Some years ago I had the privilege of taking a course with Dr. Stanley Hauerwas, a theologian who was then on the faculty of the Divinity School at Duke University. Dr. Hauerwas, the son of a bricklayer, was a straight-shooting, no-nonsense kind of guy who believed that living as true disciples of Jesus in the world would necessarily put us in conflict with the culture in which we live. I remember being surprised to hear him say that participating in the Eucharist was one of the most radical actions any Christian could undertake. Tonight we will understand why this is true.
Tonight we watch in wonder as the only-begotten Son of God, the Eternal Word who was “in the beginning with God” and through whom “all things came into being” (Jn 1:1-3), stoops to wash the dirty feet of his disciples. Tonight we behold the Incarnate Son of God, the “King of kings” and the “Lord of lords,” tying a towel around himself, pouring water into a basin, and assuming the role of a servant. The King kneels before his subjects; the Master washes the feet of his disciples. Continue reading →
“Will you stay a little longer, reclining on His bosom; accepting the invitation to have your feet washed; following him to the cross and waiting in the wee hours of the morning for the sun to rise? If you have the courage to stay with Jesus, you may find as the Easter sun shines through these stained glass windows that the identity of the beloved disciple all this time has been you.”
– Br. Jim Woodrum
Maundy Thursday marks the beginning of the holiest three days in an already holy week. The liturgy commemorates the humility of the Lord in his willingness to do the most lowly of tasks.
The word maundy is an English corruption of the Latin mandatum, from the ‘new commandment’ that Jesus gives his disciples after washing their feet, an event we reenact and remember in the liturgy. At the conclusion of our Eucharist, we are invited, as were the first disciples, to watch and pray with the Lord on the night before his crucifixion and death. We keep watch through the night, here at the moment of Jesus’ greatest need. On Maundy Thursday, as you are fed by God’s body and blood, pray for your deepest need. As your feet are washed, ask God to bring healing to what is broken in you.
Tonight we are remembering the words and example of Jesus at his last. What we do with the water basin for washing feet and at the altar for receiving the bread and wine, we do “in remembrance” of Christ (1). The Greek sense of this word “remember” is not so much to jog the memory, like tying a string to our finger so we don’t forget what Jesus said. No, it’s a much more profound remembering. It’s to remember like a surgeon “re-members,” when a surgeon re-attaches and sutures some membrane of the body that has been severed. It’s to take something that otherwise would be cut off, broken, lost, detached from our own life, in our relationship with God, to be reattached, reconnected, remembered. To re-member or be remembered in this way is to quite literally get in touch with Jesus, and at the deepest possible level. Continue reading →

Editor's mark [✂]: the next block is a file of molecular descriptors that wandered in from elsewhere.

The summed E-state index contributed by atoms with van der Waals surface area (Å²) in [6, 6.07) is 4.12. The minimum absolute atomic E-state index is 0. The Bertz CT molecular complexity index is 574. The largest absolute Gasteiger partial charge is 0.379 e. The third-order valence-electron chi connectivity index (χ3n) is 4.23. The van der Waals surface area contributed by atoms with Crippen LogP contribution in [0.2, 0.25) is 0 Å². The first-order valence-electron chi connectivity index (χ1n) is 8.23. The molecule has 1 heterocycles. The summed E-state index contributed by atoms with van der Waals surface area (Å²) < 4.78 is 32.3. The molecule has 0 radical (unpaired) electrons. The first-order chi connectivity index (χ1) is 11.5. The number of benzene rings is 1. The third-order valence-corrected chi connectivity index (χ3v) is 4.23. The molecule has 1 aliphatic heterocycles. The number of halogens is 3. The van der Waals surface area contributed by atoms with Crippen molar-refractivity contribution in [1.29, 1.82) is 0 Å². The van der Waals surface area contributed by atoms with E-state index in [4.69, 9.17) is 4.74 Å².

To view photos from Maundy Thursday 2012 at the Monastery click here.
Maundy Thursday marks the beginning of the holiest three days in an already holy week. The liturgies of the so-called Triduum (from the Latin meaning ‘three days’) are in actuality one liturgy beginning with the Maundy Thursday eucharist and foot washing, continuing on Good Friday with the veneration of the cross and communion from bread and wine consecrated on Thursday, and culminating with the renewal of our baptismal vows and the first eucharist of the resurrection at the Great Vigil of Easter. Once we commence with worship on Maundy Thursday, we are not formally dismissed until Easter Day. The liturgy of Maundy Thursday commemorates the humility of the Lord in his willingness to do the most lowly of tasks. The word ‘maundy’ is an English corruption of the Latin mandatum, from the ‘new commandment’ that Jesus gives his disciples after washing their feet. In our re-enactment and remembrance of that event, the Superior washes the feet of members of the community, who in turn wash the feet of other community members, who in turn wash the feet of the gathered congregation, who in turn wash the feet of one another. At the conclusion of our eucharistic feast, we are invited, as were the first disciples, to watch and pray with the Lord on the night before his crucifixion and death. Consecrated bread and wine will be removed to the Lady Chapel, and the brothers will keep watch through the night. Any and all are welcome to join us, for as long or as little time as is possible. It is a solemn, sober, and somber night – for we know what the first disciples did not: that Jesus will soon be arrested, tried unjustly, and put to death. Accordingly the church is quietly stripped of all adornment, and the organ and all the bells of the monastery are silenced until the Great Vigil of Easter.
Take up these symbols of the new life: towel and basin and water. Let them be for you a sign of your love for him and your gratitude for all that he has done for you. Let them be for you a pledge of your commitment to serve – not out of duty, but out of love; not to obtain a reward, but to imitate the One who freely and willingly laid down his life for you. Let them be for you a reminder of your true vocation.